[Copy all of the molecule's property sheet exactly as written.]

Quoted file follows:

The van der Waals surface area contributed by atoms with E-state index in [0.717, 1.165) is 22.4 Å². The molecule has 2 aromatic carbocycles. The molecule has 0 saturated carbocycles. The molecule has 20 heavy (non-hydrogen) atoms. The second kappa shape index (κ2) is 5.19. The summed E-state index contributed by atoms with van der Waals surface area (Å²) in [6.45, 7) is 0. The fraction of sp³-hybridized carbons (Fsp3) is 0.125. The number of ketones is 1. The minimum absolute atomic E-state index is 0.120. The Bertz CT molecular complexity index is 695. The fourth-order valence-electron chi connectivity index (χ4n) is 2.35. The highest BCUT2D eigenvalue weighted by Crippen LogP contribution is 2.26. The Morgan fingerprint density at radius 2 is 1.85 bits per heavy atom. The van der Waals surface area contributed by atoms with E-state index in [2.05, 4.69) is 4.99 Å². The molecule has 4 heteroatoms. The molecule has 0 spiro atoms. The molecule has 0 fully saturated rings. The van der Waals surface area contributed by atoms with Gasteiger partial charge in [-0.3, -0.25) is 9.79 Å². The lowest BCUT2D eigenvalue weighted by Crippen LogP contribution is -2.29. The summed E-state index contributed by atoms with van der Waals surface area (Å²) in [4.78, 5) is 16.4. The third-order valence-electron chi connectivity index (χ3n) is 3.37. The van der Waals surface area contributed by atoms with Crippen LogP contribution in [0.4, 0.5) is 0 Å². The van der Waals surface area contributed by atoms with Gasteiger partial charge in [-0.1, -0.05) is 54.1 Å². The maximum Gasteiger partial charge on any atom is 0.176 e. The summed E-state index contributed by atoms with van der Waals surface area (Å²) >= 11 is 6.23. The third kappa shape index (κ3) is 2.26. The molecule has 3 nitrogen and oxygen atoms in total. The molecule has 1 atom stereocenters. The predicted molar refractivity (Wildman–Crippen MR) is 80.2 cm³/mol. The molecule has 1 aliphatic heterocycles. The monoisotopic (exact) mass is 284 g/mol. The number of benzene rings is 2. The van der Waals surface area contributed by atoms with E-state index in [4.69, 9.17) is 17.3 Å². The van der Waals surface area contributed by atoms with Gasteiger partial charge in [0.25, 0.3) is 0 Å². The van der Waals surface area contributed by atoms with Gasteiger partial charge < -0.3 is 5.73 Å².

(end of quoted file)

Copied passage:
The van der Waals surface area contributed by atoms with E-state index in [0.717, 1.165) is 22.4 Å². The molecule has 2 aromatic carbocycles. The molecule has 0 saturated carbocycles. The molecule has 20 heavy (non-hydrogen) atoms. The second kappa shape index (κ2) is 5.19. The summed E-state index contributed by atoms with van der Waals surface area (Å²) in [6.45, 7) is 0. The fraction of sp³-hybridized carbons (Fsp3) is 0.125. The number of ketones is 1. The minimum absolute atomic E-state index is 0.120. The Bertz CT molecular complexity index is 695. The fourth-order valence-electron chi connectivity index (χ4n) is 2.35. The highest BCUT2D eigenvalue weighted by Crippen LogP contribution is 2.26. The Morgan fingerprint density at radius 2 is 1.85 bits per heavy atom. The van der Waals surface area contributed by atoms with E-state index in [2.05, 4.69) is 4.99 Å². The molecule has 4 heteroatoms. The molecule has 0 spiro atoms. The molecule has 0 fully saturated rings. The van der Waals surface area contributed by atoms with Gasteiger partial charge in [-0.3, -0.25) is 9.79 Å². The lowest BCUT2D eigenvalue weighted by Crippen LogP contribution is -2.29. The summed E-state index contributed by atoms with van der Waals surface area (Å²) in [4.78, 5) is 16.4. The third-order valence-electron chi connectivity index (χ3n) is 3.37. The van der Waals surface area contributed by atoms with Crippen LogP contribution in [0.4, 0.5) is 0 Å². The van der Waals surface area contributed by atoms with Gasteiger partial charge in [-0.1, -0.05) is 54.1 Å². The maximum Gasteiger partial charge on any atom is 0.176 e. The summed E-state index contributed by atoms with van der Waals surface area (Å²) >= 11 is 6.23. The third kappa shape index (κ3) is 2.26. The molecule has 3 nitrogen and oxygen atoms in total. The molecule has 1 atom stereocenters. The predicted molar refractivity (Wildman–Crippen MR) is 80.2 cm³/mol. The molecule has 1 aliphatic heterocycles. The monoisotopic (exact) mass is 284 g/mol. The number of benzene rings is 2. The van der Waals surface area contributed by atoms with E-state index in [4.69, 9.17) is 17.3 Å². The van der Waals surface area contributed by atoms with Gasteiger partial charge in [0.25, 0.3) is 0 Å². The van der Waals surface area contributed by atoms with Gasteiger partial charge < -0.3 is 5.73 Å².